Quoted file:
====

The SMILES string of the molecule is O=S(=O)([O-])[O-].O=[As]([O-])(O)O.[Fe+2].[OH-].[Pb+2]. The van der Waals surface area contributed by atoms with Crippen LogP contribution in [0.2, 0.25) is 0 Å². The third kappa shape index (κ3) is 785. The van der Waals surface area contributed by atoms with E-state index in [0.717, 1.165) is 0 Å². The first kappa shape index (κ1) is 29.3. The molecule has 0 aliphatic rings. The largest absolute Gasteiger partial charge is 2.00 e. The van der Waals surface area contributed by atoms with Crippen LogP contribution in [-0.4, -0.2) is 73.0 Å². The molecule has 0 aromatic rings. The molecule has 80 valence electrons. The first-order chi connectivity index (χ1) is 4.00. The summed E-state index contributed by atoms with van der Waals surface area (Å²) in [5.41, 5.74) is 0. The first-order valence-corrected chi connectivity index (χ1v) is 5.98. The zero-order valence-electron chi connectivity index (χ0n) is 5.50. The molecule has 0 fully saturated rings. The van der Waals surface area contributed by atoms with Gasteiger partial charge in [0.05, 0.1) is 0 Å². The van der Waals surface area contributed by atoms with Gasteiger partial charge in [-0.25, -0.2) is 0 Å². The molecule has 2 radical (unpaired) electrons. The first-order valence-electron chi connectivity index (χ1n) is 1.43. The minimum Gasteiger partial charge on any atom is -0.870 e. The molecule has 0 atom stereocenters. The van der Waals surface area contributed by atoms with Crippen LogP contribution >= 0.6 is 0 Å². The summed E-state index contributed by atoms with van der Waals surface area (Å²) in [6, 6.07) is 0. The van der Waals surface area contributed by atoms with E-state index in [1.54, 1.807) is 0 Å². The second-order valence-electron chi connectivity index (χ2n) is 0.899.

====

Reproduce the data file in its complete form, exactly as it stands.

The SMILES string of the molecule is O=S(=O)([O-])[O-].O=[As]([O-])(O)O.[Fe+2].[OH-].[Pb+2]. The van der Waals surface area contributed by atoms with Crippen LogP contribution in [0.2, 0.25) is 0 Å². The third kappa shape index (κ3) is 785. The van der Waals surface area contributed by atoms with E-state index in [0.717, 1.165) is 0 Å². The first kappa shape index (κ1) is 29.3. The molecule has 0 aliphatic rings. The largest absolute Gasteiger partial charge is 2.00 e. The van der Waals surface area contributed by atoms with Crippen LogP contribution in [-0.4, -0.2) is 73.0 Å². The molecule has 0 aromatic rings. The molecule has 80 valence electrons. The first-order chi connectivity index (χ1) is 4.00. The summed E-state index contributed by atoms with van der Waals surface area (Å²) in [5.41, 5.74) is 0. The first-order valence-corrected chi connectivity index (χ1v) is 5.98. The zero-order valence-electron chi connectivity index (χ0n) is 5.50. The molecule has 0 fully saturated rings. The van der Waals surface area contributed by atoms with Gasteiger partial charge in [0.05, 0.1) is 0 Å². The van der Waals surface area contributed by atoms with Gasteiger partial charge in [-0.25, -0.2) is 0 Å². The molecule has 2 radical (unpaired) electrons. The first-order valence-electron chi connectivity index (χ1n) is 1.43. The minimum Gasteiger partial charge on any atom is -0.870 e. The molecule has 0 atom stereocenters. The van der Waals surface area contributed by atoms with Crippen LogP contribution >= 0.6 is 0 Å². The summed E-state index contributed by atoms with van der Waals surface area (Å²) in [6, 6.07) is 0. The van der Waals surface area contributed by atoms with E-state index in [1.54, 1.807) is 0 Å². The second-order valence-electron chi connectivity index (χ2n) is 0.899.